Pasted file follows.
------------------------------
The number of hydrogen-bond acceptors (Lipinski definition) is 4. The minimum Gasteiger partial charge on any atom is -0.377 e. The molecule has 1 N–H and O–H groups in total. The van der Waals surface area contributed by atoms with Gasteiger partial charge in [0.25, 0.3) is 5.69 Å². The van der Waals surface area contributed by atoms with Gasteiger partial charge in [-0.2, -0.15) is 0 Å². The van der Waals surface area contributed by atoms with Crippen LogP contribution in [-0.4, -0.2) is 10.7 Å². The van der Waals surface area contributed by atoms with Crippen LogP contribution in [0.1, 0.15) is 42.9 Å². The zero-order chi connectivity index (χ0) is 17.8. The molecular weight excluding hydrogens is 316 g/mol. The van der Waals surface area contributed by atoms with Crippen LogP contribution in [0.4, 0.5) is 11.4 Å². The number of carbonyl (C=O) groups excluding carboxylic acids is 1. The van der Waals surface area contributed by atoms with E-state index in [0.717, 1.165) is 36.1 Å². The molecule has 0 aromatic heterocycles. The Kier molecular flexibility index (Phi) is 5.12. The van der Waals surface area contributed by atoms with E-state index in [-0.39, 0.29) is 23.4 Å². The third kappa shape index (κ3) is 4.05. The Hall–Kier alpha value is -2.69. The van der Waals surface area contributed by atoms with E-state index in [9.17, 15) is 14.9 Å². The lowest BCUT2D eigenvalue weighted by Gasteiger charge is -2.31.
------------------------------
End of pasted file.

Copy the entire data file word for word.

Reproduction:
The number of hydrogen-bond acceptors (Lipinski definition) is 4. The minimum Gasteiger partial charge on any atom is -0.377 e. The molecule has 1 N–H and O–H groups in total. The van der Waals surface area contributed by atoms with Gasteiger partial charge in [0.25, 0.3) is 5.69 Å². The van der Waals surface area contributed by atoms with Gasteiger partial charge in [-0.2, -0.15) is 0 Å². The van der Waals surface area contributed by atoms with Crippen LogP contribution in [-0.4, -0.2) is 10.7 Å². The van der Waals surface area contributed by atoms with Crippen LogP contribution in [0.1, 0.15) is 42.9 Å². The zero-order chi connectivity index (χ0) is 17.8. The molecular weight excluding hydrogens is 316 g/mol. The van der Waals surface area contributed by atoms with Crippen LogP contribution in [0.4, 0.5) is 11.4 Å². The number of carbonyl (C=O) groups excluding carboxylic acids is 1. The van der Waals surface area contributed by atoms with E-state index in [0.717, 1.165) is 36.1 Å². The molecule has 0 aromatic heterocycles. The Kier molecular flexibility index (Phi) is 5.12. The van der Waals surface area contributed by atoms with E-state index in [-0.39, 0.29) is 23.4 Å². The third kappa shape index (κ3) is 4.05. The Hall–Kier alpha value is -2.69. The van der Waals surface area contributed by atoms with E-state index in [9.17, 15) is 14.9 Å². The lowest BCUT2D eigenvalue weighted by Gasteiger charge is -2.31.